Car Review of New Toyota Prius Hybrid

The Toyota Prius hybrid electric car is the top selling green car in the U.S.. But is this hybrid really green, or just a guilt free yippie mobile?

Embarking on a hybrid car adventure, WebRidesTV host Jeremy Lusk reviews the Toyota Prius during a 320-mile West Coast road trip from the smoggy British Petroleum Oil Refineries in Carson, California to the majestic mountain cliffs of Big Sur.

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A recent study shows that the average American commutes 25 minutes each day to work every day so the need for fuel efficient cars like the 2013 Toyota Prius Plug-in hybrid is growing. Last year Toyota released the Prius Plug-in which took the fuel savings game to a whole new level. The Plug-in differs from the regular Prius family in that it is outfitted with a larger battery pack (4.4 kWh vs 1.4 kWh) which allows for more electric only operation. The result is a mice increase in fuel economy over the already fuel efficient Prius family. The 2013 Toyota Prius Plug-in has a base price of ,000, but there are tax credits available.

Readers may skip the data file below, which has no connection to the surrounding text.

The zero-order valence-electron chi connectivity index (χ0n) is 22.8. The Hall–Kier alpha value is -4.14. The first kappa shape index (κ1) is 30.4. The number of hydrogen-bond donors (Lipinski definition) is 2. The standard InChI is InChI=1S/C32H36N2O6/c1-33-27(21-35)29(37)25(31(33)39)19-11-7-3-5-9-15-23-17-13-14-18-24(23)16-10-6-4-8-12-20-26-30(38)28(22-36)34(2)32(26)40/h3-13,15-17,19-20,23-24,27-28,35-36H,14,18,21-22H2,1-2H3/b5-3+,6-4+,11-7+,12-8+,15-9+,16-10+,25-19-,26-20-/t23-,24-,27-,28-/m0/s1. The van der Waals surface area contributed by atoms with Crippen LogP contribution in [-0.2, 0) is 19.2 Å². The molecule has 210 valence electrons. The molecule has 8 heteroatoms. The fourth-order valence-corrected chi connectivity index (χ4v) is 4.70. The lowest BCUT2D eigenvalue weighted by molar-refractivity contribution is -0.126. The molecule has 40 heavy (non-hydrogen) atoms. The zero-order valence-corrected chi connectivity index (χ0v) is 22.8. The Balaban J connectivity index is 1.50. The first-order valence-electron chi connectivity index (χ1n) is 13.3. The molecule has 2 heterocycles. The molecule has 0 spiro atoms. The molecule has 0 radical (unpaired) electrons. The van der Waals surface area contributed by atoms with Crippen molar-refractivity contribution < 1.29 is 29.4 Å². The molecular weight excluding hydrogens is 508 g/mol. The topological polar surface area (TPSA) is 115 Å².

The Prius is the most popular 5-door hatchback in the U.S. selling over 230k units annually. The Prius Plug-in looks almost exactly like the regular Prius except for the green carpool lane stickers and the extra fuel door which houses the electricity plugin port. You can get up to 13 miles or pure electric driving on a single charge. There is also unique badging on the Prius Plug-in. And that’s about all that separates the 2 cars on the outside.

The 2013 Toyota Prius Plug-in is powered by the same Hybrid Synergy Drive 1.8 liter 4-cylinder engine that is mated to a CVT transmission and is helped by 2 electric motors and the aforementioned 4.4 kWh lithium-ion battery pack. Fuel economy is EPA rated at 95 MPGe and 50 MPG combined for just hybrid mode. If you have a very short commute you could theoretically use the Prius Plug-in as an electric car.

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